For his anger endureth but a moment; in his favor is life: weeping may endure for a night, but joy cometh in the morning.
A scream… a thud… a rumble-SMASH – BANG! BANG! BANG!
These were the sounds that came from overhead that jolted me from sleep. Heart in my throat, I sat STRAIGHT and SILENT.
The racket had come from my neighbor’s apartment.
- Was it a burglar?
- Had one of the kids fallen down the stairs?
There really wasn’t any telling with Parnell, a country-boy from Jessup, Georgia. Our families shared a house the Bible College had converted into apartments for married students.
Call me a terrible neighbor, but when I didn’t hear anything else, I laid back down. Sleep was at a premium in those days. I just figured someone fell or knocked one of his many deer-heads off the wall.
The next day I saw Parnell, briefcase in hand - a smile on his face. I asked him what happened. Turned out, he had an unexpected guest… a rat… not one of those cute-little-mice we CALL ‘rats.’ But a huge rat – about the size of a squirrel. He stunned it with a book and beat it to death with his wife’s shoe.
Had there been cell phones in those days, I have no doubt Parnell would have posted a selfie with his “trophy” on Facebook.
Unexpected guests. We’ve all had them. Some we are thrilled to see – like family or friends returning from a lengthy separation. The joy of reunion – of catching up – of dusting off long forgotten memories that have grown into colorful stories. We LOVE those visits.
But not all ‘unexpected guests’ are so pleasant,
- as with Parnell and his rat…
- or those Saturday drop-bys from people peddling their watch-tower pamphlets…
- or as with some devastating news – a divorce, disease, death… those crushing moments when circumstances remind you ⇒ we aren’t home yet.
My “unexpected guest” came December 16th at 12:40 AM. It was one of those rare times when I was glad I was a light sleeper. I guess the Lord nudged me. I opened my eyes and noticed a strange light filtering through the blinds and curtains.
Our property joins a sheep farm… so a light coming from there at that time of night was unusual. I got up to investigate. As soon as I opened the curtains I knew we were in trouble –
fire was racing up the back of our house.
In a panic, I yelled to Debbie to call the fire department as I raced downstairs to wake my daughter. We opened the garage and moved the car out to the street and waited for those folks you are GLAD are there to serve - but you never want to have to call.
It wasn’t a total loss. But when morning came, it wasn’t JOY we were feeling.
We took a couple of photos for our family and friends who were worried about us.
I’ve never gone through anything like that. You just don’t know how to PREPARE for some things.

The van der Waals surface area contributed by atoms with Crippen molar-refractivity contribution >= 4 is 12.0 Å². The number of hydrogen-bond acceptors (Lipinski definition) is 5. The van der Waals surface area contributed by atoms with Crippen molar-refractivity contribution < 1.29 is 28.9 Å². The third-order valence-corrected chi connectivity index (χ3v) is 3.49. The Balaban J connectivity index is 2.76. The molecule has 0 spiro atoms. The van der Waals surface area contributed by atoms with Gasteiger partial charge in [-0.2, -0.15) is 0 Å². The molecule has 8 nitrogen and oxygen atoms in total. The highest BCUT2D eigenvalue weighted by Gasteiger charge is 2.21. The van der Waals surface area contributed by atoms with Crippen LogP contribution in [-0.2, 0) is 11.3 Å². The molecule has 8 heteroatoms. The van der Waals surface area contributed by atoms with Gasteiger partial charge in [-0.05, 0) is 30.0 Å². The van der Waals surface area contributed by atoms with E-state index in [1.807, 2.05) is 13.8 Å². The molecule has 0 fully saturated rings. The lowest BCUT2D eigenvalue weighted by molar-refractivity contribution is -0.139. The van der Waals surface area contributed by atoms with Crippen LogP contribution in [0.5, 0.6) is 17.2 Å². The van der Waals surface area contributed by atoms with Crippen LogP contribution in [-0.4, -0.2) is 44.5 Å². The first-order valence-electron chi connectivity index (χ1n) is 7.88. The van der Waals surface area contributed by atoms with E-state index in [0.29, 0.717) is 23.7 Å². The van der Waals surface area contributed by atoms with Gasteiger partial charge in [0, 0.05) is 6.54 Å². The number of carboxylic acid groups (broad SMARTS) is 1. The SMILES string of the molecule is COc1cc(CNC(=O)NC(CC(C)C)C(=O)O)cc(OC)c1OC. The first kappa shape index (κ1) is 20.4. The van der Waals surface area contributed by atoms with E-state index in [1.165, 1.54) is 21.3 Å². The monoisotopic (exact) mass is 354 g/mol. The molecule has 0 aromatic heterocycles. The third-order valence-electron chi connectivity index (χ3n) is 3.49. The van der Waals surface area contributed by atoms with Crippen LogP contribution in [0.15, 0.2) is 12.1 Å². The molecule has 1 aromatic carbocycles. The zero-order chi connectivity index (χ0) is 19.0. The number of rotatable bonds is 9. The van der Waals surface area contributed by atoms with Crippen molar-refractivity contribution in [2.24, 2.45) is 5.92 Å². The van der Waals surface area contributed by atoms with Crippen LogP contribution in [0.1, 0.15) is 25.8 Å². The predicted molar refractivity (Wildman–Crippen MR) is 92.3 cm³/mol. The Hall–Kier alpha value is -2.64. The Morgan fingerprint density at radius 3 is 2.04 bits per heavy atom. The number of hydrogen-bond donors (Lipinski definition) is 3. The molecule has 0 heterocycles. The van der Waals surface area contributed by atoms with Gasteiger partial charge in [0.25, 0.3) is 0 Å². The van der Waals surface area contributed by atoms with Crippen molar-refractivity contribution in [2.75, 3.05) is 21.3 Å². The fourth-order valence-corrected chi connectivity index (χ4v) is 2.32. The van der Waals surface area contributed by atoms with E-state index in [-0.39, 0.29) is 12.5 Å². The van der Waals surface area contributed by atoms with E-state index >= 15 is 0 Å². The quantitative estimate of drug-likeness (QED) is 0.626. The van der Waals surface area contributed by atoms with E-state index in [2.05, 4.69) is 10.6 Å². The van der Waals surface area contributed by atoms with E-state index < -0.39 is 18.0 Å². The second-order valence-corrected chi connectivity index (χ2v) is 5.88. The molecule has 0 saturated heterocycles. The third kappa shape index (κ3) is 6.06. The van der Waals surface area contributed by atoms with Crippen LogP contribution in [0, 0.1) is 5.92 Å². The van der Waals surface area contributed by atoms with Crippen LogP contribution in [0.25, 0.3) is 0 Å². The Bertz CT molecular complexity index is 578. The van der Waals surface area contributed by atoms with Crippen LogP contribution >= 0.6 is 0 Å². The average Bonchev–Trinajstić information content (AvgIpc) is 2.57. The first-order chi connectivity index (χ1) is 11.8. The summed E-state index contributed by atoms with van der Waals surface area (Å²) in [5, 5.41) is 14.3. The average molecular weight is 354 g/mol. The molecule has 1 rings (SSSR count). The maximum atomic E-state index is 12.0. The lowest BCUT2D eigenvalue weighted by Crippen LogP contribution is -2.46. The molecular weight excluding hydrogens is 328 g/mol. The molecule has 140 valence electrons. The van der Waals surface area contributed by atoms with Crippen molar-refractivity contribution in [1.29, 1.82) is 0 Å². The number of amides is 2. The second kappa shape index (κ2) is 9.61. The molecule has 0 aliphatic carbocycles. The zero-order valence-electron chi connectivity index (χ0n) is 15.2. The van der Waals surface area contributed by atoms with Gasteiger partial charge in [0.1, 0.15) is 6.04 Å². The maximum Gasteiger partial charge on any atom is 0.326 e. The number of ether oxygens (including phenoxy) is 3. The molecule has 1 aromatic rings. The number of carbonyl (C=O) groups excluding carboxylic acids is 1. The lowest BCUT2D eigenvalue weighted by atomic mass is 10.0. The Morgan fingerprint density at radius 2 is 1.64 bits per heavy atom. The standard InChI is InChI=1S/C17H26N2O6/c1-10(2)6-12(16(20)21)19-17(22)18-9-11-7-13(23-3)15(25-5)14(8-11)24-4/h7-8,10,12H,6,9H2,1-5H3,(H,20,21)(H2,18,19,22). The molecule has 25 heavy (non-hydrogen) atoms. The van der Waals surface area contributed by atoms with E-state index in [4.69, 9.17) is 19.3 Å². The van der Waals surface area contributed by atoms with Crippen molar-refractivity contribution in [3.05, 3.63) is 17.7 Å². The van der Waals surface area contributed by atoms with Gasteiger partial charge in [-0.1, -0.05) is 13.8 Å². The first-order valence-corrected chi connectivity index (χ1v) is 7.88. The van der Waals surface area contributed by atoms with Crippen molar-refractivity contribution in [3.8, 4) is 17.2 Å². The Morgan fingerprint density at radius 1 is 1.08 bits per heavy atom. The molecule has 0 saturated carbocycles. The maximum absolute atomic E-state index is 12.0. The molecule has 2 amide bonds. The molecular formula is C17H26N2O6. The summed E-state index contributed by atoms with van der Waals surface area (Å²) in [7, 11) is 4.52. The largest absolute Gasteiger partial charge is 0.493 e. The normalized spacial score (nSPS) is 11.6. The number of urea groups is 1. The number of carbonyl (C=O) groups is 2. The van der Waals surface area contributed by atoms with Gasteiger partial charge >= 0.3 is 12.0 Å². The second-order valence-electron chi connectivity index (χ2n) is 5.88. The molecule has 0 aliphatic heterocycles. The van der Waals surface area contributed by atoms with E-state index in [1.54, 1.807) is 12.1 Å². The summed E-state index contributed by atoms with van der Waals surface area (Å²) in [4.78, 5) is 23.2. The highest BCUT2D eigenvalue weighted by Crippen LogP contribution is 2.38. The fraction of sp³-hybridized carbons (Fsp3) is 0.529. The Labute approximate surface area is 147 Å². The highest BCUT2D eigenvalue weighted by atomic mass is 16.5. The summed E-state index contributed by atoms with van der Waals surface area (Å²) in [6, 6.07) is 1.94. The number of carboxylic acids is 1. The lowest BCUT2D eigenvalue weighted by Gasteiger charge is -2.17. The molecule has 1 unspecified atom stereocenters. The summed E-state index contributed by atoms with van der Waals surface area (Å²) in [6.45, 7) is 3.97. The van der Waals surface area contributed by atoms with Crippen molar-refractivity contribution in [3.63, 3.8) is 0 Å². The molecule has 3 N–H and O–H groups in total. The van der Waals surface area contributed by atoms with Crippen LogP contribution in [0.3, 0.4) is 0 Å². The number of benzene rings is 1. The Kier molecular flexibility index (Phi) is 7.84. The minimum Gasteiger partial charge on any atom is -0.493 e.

I know some of you have been through FAR worse. I have lived a fairly uneventful life – few REAL problems. But THAT night, our unexpected guest left us homeless just days before Christmas.
I can honestly say, God moved in that situation and gave us such an amazing peace. He shepherded us through the entire process, just as His Word TELLS US He will.
His people from all over the state of Missouri showed us God’s Amazing Grace. From the calls and cards, to the gifts and offers for help. God comforted us through you. And after 5 months of being displaced, I’m glad to say - two weeks ago we moved back into our home!
I am not so naïve as to suggest that EVERY tragedy we face will have a storybook ending. But I WILL DEFINITELY say – regardless the nature of YOUR ‘unexpected guest,’ God strengthens and blesses those who place their faith in Him!
I guess that’s why I love this Psalm so much. Through his own life-experiences, David could say, “For his anger endureth but a moment; in his favor is life: weeping may endure for a night, but joy cometh in the morning.”
What can you and I take away from that sentence of 24 words that will provide comfort and wisdom in our seasons of darkness? 3 things:
1. FIRST, this verse offers us PERSPECTIVE. Fresh eyes - a different way of looking at things.
Did you notice the many contrasts in this text?
- Anger versus favor
- weeping versus joy
- night versus morning.
Those are the obvious contrasts. But the more subtle is the fact that David places emphasis on the temporary nature of the ONE and the permanent nature of the OTHER.
- God’s anger is temporary for the child of God – but His FAVOR is lasting.
- Weeping for the Christian is short-lived – but our Joy lasts forever.
- Night comes to all of us – but thankfully it doesn’t stay, it gives way to dawn.